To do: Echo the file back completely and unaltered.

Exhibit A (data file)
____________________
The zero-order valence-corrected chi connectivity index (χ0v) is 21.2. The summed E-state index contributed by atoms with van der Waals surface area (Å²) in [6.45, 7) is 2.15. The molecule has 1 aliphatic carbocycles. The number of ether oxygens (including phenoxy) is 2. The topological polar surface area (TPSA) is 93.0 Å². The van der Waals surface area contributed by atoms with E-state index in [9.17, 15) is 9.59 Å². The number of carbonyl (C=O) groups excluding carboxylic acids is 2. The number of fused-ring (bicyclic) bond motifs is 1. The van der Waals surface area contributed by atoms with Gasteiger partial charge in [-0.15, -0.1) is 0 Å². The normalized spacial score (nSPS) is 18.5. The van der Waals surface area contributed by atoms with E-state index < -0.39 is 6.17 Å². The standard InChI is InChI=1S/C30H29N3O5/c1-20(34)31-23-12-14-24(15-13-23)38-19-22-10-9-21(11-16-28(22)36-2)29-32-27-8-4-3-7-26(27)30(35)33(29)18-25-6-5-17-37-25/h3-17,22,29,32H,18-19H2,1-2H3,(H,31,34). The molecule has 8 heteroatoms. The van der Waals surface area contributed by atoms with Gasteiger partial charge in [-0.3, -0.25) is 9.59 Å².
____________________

The zero-order valence-corrected chi connectivity index (χ0v) is 21.2. The summed E-state index contributed by atoms with van der Waals surface area (Å²) in [6.45, 7) is 2.15. The molecule has 1 aliphatic carbocycles. The number of ether oxygens (including phenoxy) is 2. The topological polar surface area (TPSA) is 93.0 Å². The van der Waals surface area contributed by atoms with E-state index in [9.17, 15) is 9.59 Å². The number of carbonyl (C=O) groups excluding carboxylic acids is 2. The number of fused-ring (bicyclic) bond motifs is 1. The van der Waals surface area contributed by atoms with Gasteiger partial charge in [-0.15, -0.1) is 0 Å². The normalized spacial score (nSPS) is 18.5. The van der Waals surface area contributed by atoms with E-state index < -0.39 is 6.17 Å². The standard InChI is InChI=1S/C30H29N3O5/c1-20(34)31-23-12-14-24(15-13-23)38-19-22-10-9-21(11-16-28(22)36-2)29-32-27-8-4-3-7-26(27)30(35)33(29)18-25-6-5-17-37-25/h3-17,22,29,32H,18-19H2,1-2H3,(H,31,34). The molecule has 8 heteroatoms. The van der Waals surface area contributed by atoms with Gasteiger partial charge in [-0.3, -0.25) is 9.59 Å².